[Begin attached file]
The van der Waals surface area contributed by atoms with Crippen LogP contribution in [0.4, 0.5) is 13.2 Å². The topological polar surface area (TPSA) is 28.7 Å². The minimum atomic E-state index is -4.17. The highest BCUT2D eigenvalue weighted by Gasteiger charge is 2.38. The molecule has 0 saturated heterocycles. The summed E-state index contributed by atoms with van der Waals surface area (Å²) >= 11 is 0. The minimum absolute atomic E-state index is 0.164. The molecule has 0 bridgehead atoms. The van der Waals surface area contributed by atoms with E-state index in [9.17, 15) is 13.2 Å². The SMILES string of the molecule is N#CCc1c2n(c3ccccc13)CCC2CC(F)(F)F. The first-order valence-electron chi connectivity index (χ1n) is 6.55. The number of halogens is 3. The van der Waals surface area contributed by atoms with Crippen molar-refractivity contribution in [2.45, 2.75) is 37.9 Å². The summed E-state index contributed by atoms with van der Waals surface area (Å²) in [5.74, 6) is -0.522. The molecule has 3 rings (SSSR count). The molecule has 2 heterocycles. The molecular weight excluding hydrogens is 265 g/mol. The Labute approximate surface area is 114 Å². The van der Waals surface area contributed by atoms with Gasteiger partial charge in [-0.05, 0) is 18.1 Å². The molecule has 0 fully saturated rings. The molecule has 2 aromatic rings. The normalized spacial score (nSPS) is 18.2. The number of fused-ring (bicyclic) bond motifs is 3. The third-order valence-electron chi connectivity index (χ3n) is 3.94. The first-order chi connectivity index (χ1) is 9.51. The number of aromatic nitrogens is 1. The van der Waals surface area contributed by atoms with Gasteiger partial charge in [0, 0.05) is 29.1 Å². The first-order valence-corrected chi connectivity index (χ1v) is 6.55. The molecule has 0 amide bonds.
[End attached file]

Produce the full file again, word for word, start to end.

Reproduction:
The van der Waals surface area contributed by atoms with Crippen LogP contribution in [0.4, 0.5) is 13.2 Å². The topological polar surface area (TPSA) is 28.7 Å². The minimum atomic E-state index is -4.17. The highest BCUT2D eigenvalue weighted by Gasteiger charge is 2.38. The molecule has 0 saturated heterocycles. The summed E-state index contributed by atoms with van der Waals surface area (Å²) >= 11 is 0. The minimum absolute atomic E-state index is 0.164. The molecule has 0 bridgehead atoms. The van der Waals surface area contributed by atoms with E-state index in [9.17, 15) is 13.2 Å². The SMILES string of the molecule is N#CCc1c2n(c3ccccc13)CCC2CC(F)(F)F. The first-order valence-electron chi connectivity index (χ1n) is 6.55. The number of halogens is 3. The van der Waals surface area contributed by atoms with Crippen molar-refractivity contribution in [2.45, 2.75) is 37.9 Å². The summed E-state index contributed by atoms with van der Waals surface area (Å²) in [5.74, 6) is -0.522. The molecule has 3 rings (SSSR count). The molecule has 2 heterocycles. The molecular weight excluding hydrogens is 265 g/mol. The Labute approximate surface area is 114 Å². The van der Waals surface area contributed by atoms with Gasteiger partial charge in [-0.05, 0) is 18.1 Å². The molecule has 0 fully saturated rings. The molecule has 2 aromatic rings. The normalized spacial score (nSPS) is 18.2. The number of fused-ring (bicyclic) bond motifs is 3. The third-order valence-electron chi connectivity index (χ3n) is 3.94. The first-order chi connectivity index (χ1) is 9.51. The number of aromatic nitrogens is 1. The van der Waals surface area contributed by atoms with Gasteiger partial charge in [0, 0.05) is 29.1 Å². The first-order valence-corrected chi connectivity index (χ1v) is 6.55. The molecule has 0 amide bonds.